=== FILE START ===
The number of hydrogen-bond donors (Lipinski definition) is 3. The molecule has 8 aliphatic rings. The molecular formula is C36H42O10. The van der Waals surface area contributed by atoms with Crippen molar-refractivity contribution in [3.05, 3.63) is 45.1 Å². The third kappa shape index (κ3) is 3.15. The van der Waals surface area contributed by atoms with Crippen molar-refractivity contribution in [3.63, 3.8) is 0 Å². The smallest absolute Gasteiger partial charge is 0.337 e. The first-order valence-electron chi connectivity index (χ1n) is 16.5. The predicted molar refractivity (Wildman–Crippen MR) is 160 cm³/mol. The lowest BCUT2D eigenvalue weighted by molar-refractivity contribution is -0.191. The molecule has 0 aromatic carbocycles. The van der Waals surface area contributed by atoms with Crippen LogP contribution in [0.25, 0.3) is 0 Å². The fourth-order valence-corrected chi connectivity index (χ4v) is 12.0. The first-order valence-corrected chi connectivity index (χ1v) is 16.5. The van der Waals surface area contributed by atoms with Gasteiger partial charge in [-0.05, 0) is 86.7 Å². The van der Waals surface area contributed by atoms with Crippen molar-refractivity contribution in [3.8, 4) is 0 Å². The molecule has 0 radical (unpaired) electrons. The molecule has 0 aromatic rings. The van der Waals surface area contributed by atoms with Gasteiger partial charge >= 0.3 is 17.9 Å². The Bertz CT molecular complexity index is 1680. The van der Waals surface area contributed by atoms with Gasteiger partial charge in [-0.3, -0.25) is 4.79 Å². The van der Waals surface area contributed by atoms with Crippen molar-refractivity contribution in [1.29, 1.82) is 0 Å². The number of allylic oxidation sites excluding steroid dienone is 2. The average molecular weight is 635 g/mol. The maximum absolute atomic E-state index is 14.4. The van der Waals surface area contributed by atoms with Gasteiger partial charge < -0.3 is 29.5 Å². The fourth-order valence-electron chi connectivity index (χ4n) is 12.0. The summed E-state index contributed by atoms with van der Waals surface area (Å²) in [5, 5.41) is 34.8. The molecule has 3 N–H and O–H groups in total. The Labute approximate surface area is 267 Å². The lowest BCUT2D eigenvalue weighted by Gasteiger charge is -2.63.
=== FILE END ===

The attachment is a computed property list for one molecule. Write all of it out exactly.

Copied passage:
The number of hydrogen-bond donors (Lipinski definition) is 3. The molecule has 8 aliphatic rings. The molecular formula is C36H42O10. The van der Waals surface area contributed by atoms with Crippen molar-refractivity contribution in [3.05, 3.63) is 45.1 Å². The third kappa shape index (κ3) is 3.15. The van der Waals surface area contributed by atoms with Crippen molar-refractivity contribution in [3.63, 3.8) is 0 Å². The smallest absolute Gasteiger partial charge is 0.337 e. The first-order valence-electron chi connectivity index (χ1n) is 16.5. The predicted molar refractivity (Wildman–Crippen MR) is 160 cm³/mol. The lowest BCUT2D eigenvalue weighted by molar-refractivity contribution is -0.191. The molecule has 0 aromatic carbocycles. The van der Waals surface area contributed by atoms with Crippen LogP contribution in [0.25, 0.3) is 0 Å². The fourth-order valence-corrected chi connectivity index (χ4v) is 12.0. The first-order valence-corrected chi connectivity index (χ1v) is 16.5. The van der Waals surface area contributed by atoms with Gasteiger partial charge in [-0.05, 0) is 86.7 Å². The van der Waals surface area contributed by atoms with Crippen molar-refractivity contribution in [3.8, 4) is 0 Å². The molecule has 0 radical (unpaired) electrons. The molecule has 0 aromatic rings. The van der Waals surface area contributed by atoms with Gasteiger partial charge >= 0.3 is 17.9 Å². The Bertz CT molecular complexity index is 1680. The van der Waals surface area contributed by atoms with Gasteiger partial charge in [-0.3, -0.25) is 4.79 Å². The van der Waals surface area contributed by atoms with Crippen molar-refractivity contribution in [1.29, 1.82) is 0 Å². The number of allylic oxidation sites excluding steroid dienone is 2. The average molecular weight is 635 g/mol. The maximum absolute atomic E-state index is 14.4. The van der Waals surface area contributed by atoms with Gasteiger partial charge < -0.3 is 29.5 Å². The fourth-order valence-electron chi connectivity index (χ4n) is 12.0. The summed E-state index contributed by atoms with van der Waals surface area (Å²) in [5, 5.41) is 34.8. The molecule has 3 N–H and O–H groups in total. The Labute approximate surface area is 267 Å². The lowest BCUT2D eigenvalue weighted by Gasteiger charge is -2.63.